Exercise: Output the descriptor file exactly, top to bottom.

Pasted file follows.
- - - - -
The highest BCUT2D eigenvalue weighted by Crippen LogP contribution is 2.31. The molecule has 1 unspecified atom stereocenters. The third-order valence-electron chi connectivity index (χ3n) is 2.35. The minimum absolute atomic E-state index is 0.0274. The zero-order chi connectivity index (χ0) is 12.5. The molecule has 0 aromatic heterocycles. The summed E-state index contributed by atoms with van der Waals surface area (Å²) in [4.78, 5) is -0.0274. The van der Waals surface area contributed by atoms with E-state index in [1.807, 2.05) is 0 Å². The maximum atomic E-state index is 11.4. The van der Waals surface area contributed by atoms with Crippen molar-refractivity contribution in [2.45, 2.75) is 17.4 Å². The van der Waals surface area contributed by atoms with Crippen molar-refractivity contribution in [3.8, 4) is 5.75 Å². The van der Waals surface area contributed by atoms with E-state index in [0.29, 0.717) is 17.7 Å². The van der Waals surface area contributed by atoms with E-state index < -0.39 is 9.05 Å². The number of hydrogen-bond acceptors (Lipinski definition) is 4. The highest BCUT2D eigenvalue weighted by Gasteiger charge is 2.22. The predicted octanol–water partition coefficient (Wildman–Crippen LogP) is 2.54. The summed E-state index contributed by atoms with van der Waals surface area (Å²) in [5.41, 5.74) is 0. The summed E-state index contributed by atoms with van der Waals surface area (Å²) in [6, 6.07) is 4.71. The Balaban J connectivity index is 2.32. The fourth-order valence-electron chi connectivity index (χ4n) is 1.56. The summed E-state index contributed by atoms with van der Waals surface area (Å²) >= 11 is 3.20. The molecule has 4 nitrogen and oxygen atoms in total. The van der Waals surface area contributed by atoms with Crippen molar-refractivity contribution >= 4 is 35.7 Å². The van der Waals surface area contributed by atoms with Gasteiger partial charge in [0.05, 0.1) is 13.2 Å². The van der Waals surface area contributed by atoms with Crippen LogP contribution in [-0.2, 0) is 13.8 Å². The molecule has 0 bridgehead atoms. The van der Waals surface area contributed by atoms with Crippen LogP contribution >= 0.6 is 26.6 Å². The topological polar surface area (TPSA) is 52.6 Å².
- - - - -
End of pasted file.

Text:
The highest BCUT2D eigenvalue weighted by Crippen LogP contribution is 2.31. The molecule has 1 unspecified atom stereocenters. The third-order valence-electron chi connectivity index (χ3n) is 2.35. The minimum absolute atomic E-state index is 0.0274. The zero-order chi connectivity index (χ0) is 12.5. The molecule has 0 aromatic heterocycles. The summed E-state index contributed by atoms with van der Waals surface area (Å²) in [4.78, 5) is -0.0274. The van der Waals surface area contributed by atoms with E-state index in [1.807, 2.05) is 0 Å². The maximum atomic E-state index is 11.4. The van der Waals surface area contributed by atoms with Crippen molar-refractivity contribution in [2.45, 2.75) is 17.4 Å². The van der Waals surface area contributed by atoms with Crippen molar-refractivity contribution in [3.8, 4) is 5.75 Å². The van der Waals surface area contributed by atoms with E-state index in [0.29, 0.717) is 17.7 Å². The van der Waals surface area contributed by atoms with E-state index < -0.39 is 9.05 Å². The number of hydrogen-bond acceptors (Lipinski definition) is 4. The highest BCUT2D eigenvalue weighted by Gasteiger charge is 2.22. The predicted octanol–water partition coefficient (Wildman–Crippen LogP) is 2.54. The summed E-state index contributed by atoms with van der Waals surface area (Å²) in [5.41, 5.74) is 0. The summed E-state index contributed by atoms with van der Waals surface area (Å²) in [6, 6.07) is 4.71. The Balaban J connectivity index is 2.32. The fourth-order valence-electron chi connectivity index (χ4n) is 1.56. The summed E-state index contributed by atoms with van der Waals surface area (Å²) >= 11 is 3.20. The molecule has 4 nitrogen and oxygen atoms in total. The van der Waals surface area contributed by atoms with Crippen molar-refractivity contribution >= 4 is 35.7 Å². The van der Waals surface area contributed by atoms with Gasteiger partial charge in [0.05, 0.1) is 13.2 Å². The van der Waals surface area contributed by atoms with Crippen LogP contribution in [-0.2, 0) is 13.8 Å². The molecule has 0 bridgehead atoms. The van der Waals surface area contributed by atoms with Crippen LogP contribution >= 0.6 is 26.6 Å². The topological polar surface area (TPSA) is 52.6 Å².